Just then, at some distance we sense an animal close to a tree. We go a few steps further and, lo and behold, out of nowhere, we are gazing at the inimitable stripes of a full-grown five-year-old tigress. Immediately our driver stops the jeep and we hold our breath. 

The tigress remains completely unperturbed, hardly noticing us. She appears to be relaxed, ambling around until she stops at a point to answer’s nature’s call — an extremely rare sight. In a hushed murmur, Samrat explains that by doing so, she has marked her territory to let other cats know that this area is hers. Her job done, she now focuses on her immediate environs, spots us and begins to catwalk towards our jeep, barely 15ft away. But not once has she snarled or given us a menacing look, and she gracefully turns left and merges into the tall grass, disappearing as effortlessly as she was sighted.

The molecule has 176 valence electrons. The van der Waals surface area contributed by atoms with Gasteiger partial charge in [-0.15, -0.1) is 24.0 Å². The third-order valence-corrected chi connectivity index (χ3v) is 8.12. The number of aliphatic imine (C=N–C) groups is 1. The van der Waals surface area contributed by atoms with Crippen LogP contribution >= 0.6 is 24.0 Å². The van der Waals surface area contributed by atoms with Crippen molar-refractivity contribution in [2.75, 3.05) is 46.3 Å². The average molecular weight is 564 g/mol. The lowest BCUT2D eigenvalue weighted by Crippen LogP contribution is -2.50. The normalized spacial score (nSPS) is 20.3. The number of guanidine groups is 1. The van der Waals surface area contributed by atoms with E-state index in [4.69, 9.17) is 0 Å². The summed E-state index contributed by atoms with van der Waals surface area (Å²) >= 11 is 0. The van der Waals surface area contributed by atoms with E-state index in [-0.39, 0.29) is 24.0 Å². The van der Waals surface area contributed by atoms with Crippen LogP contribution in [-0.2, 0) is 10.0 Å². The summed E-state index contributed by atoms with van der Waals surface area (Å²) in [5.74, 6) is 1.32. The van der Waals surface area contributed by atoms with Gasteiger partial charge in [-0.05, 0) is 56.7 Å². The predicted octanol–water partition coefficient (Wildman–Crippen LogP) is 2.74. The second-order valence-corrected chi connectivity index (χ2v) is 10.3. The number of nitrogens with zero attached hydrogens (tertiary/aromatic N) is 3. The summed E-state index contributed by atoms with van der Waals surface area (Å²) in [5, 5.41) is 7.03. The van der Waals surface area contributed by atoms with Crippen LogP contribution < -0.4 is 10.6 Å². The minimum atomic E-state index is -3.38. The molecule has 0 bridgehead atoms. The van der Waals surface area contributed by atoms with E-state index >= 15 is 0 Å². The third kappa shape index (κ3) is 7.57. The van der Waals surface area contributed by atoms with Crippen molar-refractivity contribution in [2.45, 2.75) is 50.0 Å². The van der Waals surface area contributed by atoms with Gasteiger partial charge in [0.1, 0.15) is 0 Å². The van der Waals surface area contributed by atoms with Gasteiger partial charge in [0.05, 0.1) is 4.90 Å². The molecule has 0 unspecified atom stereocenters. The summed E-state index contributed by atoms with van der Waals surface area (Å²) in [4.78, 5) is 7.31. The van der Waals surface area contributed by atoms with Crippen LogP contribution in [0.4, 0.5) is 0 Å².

We all continue to remain dazed for a bit until the driver starts the jeep. The entire episode has lasted for only four minutes, but the memory of the tiger shining bright is sure to last a lifetime!

  • Map by Nilratan Maity

READY RECKONER

• How to get there: Fly from Calcutta to Jabalpur via Delhi on Air India or Spicejet. Bandhavgarh is a four-hour drive from Jabalpur and Kanha five hours from there. 

• Where to stay: The Treehouse Hideaway in Bandhavgarh has  cabins atop tendu trees. Kanha Earth Lodge is a good option. Both are run by Pugdundee Safaris.

• What to do: Go in search of the big cat at the national parks.

Photographs by the author


Route Map